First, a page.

The twin gifts of justification and sanctification put our lives into perspective in a way no motivational construct can. We are completely responsible for our fall from grace, in no way responsible for our forgiveness. At the same time, because we have free will, we also know that through the work of the Spirit we can gain some control over our deficits and can make the best use of our gifts. Our locus of control is external but is fine tuned for our survival and benefit. Only God could create a system that works as beautifully as this.

For Christ's love compels us, because we are convinced that one died for all, and therefore all died. 2 Corinthians 5:14

They promise them freedom, while they themselves are slaves of depravity—for a man is a slave to whatever has mastered him. 2 Peter 2:19

But we have this treasure in jars of clay to show that this all-surpassing power is from God and not from us. We are hard pressed on every side, but not crushed; perplexed, but not in despair; persecuted, but not abandoned; struck down, but not destroyed. 2 Corinthians 4: 7-9

Saturday, August 22, 2009

Standing on the edge and looking down

I have a bad case of HDBS (High Diving Board Syndrome). I remember the symptoms from my former kindergartners. They wanted, very much, to go to kindergarten. They shopped with their mothers for school supplies, bravely endured booster shots and were excited to see me at home visit time. But, when they showed up at the kindergarten door, they just couldn't make themselves dive in.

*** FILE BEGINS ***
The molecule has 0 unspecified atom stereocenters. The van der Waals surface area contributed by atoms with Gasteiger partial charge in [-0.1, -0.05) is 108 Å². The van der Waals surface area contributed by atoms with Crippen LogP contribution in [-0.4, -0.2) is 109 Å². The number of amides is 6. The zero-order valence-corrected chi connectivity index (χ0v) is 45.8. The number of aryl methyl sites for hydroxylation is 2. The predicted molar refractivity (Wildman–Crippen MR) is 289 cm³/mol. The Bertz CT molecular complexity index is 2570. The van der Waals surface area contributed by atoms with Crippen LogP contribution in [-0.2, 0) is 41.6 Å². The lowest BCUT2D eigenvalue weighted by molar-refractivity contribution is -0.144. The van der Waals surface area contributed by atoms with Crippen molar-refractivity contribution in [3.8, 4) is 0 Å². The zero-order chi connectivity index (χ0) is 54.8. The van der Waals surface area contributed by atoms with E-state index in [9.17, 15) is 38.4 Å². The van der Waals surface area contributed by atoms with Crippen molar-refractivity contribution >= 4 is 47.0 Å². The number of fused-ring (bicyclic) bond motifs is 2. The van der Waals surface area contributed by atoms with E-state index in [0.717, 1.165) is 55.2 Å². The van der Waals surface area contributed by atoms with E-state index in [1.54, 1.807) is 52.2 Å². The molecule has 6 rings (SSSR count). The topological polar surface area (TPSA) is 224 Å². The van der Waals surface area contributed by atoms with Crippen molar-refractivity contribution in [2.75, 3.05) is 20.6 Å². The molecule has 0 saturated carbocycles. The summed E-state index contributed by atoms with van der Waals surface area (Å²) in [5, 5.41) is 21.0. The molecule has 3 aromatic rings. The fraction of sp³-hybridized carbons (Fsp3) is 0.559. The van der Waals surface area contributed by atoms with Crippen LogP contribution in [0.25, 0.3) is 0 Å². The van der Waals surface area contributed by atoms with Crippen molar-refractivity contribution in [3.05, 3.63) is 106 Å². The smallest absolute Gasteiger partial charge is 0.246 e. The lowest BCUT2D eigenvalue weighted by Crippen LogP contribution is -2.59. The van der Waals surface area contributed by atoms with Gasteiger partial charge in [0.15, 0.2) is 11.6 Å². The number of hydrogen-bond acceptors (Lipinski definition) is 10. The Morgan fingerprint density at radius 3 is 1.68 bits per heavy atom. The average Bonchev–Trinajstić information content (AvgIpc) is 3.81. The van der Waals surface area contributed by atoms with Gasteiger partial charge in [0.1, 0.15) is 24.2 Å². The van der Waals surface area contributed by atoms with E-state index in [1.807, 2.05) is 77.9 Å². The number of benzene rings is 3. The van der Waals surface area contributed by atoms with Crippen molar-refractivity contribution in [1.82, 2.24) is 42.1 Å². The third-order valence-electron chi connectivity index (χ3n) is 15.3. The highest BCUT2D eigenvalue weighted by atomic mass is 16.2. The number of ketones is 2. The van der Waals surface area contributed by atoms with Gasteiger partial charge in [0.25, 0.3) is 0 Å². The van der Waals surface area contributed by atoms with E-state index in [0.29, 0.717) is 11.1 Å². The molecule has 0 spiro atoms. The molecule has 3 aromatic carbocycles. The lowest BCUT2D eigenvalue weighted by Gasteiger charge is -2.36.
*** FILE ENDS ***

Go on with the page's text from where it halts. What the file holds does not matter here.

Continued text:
I am prepared and ready for the semester to start. I am looking forward to my classes and getting ready to teach 80 students. I know it will be a good semester, in that, it will be interesting and challenging. I assume I will learn many things, both from my teachers, as well as my students.

But, the tightness in my stomach says I am looking off the edge of the diving board and I don't want to dive in.

The "what ifs" are lurking near, too. What if I can't keep up with my homework load? What if my students don't like me? What if I forget where I am and put one of them in the "calming down chair?" What if I can't . . .what if this doesn't. . . .what if, what if, what if? I can only handle so much uncertainty.

Hope is not an "if." Hope is an assurance. I can jump off of this diving board and know that I will hit the water. Maybe I will glide in smoothly and come up for air, exhilarated by the dive. Or, maybe I will belly flop. I don't know what will happen between the board and the water but I know God is encouraging me. I know God will catch me. No matter what happens, God will bring good out of the events of the semester.

Confidence is a tricky thing; too much and you do not adequately prepare; too little and you run from the challenge or handicap your own efforts. My faith teaches me to have no confidence and to have every confidence. I know that the old Adam in me will mess this up. I will forget details, say something I shouldn't, teach something wrong. I have confidence that I do NOT have the abilities to pull this off on my own. The new creature in me knows that with God, everything is possible; everything is good.